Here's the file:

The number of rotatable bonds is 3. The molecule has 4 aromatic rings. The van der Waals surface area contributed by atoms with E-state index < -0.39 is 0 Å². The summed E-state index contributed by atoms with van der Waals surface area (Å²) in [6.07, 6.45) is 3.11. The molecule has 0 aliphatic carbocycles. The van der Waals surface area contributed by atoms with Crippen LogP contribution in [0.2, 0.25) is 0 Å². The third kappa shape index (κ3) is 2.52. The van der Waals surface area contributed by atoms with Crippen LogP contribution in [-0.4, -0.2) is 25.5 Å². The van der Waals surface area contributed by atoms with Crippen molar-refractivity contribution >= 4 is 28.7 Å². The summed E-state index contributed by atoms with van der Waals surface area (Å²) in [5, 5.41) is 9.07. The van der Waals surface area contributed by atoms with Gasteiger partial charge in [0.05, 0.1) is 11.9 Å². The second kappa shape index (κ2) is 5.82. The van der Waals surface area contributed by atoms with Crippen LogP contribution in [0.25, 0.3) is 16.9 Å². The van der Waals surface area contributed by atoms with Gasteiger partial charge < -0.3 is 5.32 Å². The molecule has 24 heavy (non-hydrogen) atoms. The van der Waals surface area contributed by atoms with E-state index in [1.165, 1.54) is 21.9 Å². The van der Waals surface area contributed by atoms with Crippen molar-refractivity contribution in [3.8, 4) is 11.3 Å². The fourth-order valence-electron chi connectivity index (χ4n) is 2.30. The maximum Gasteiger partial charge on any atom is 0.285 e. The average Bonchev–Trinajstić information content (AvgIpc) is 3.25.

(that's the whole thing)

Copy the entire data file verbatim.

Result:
The number of rotatable bonds is 3. The molecule has 4 aromatic rings. The van der Waals surface area contributed by atoms with E-state index < -0.39 is 0 Å². The summed E-state index contributed by atoms with van der Waals surface area (Å²) in [6.07, 6.45) is 3.11. The molecule has 0 aliphatic carbocycles. The van der Waals surface area contributed by atoms with Crippen LogP contribution in [0.2, 0.25) is 0 Å². The third kappa shape index (κ3) is 2.52. The van der Waals surface area contributed by atoms with Crippen LogP contribution in [-0.4, -0.2) is 25.5 Å². The van der Waals surface area contributed by atoms with Crippen molar-refractivity contribution >= 4 is 28.7 Å². The summed E-state index contributed by atoms with van der Waals surface area (Å²) in [5, 5.41) is 9.07. The van der Waals surface area contributed by atoms with Gasteiger partial charge in [0.05, 0.1) is 11.9 Å². The second kappa shape index (κ2) is 5.82. The van der Waals surface area contributed by atoms with Crippen LogP contribution in [0.25, 0.3) is 16.9 Å². The van der Waals surface area contributed by atoms with Gasteiger partial charge < -0.3 is 5.32 Å². The molecule has 24 heavy (non-hydrogen) atoms. The van der Waals surface area contributed by atoms with E-state index in [1.165, 1.54) is 21.9 Å². The van der Waals surface area contributed by atoms with Crippen molar-refractivity contribution in [3.8, 4) is 11.3 Å². The fourth-order valence-electron chi connectivity index (χ4n) is 2.30. The maximum Gasteiger partial charge on any atom is 0.285 e. The average Bonchev–Trinajstić information content (AvgIpc) is 3.25.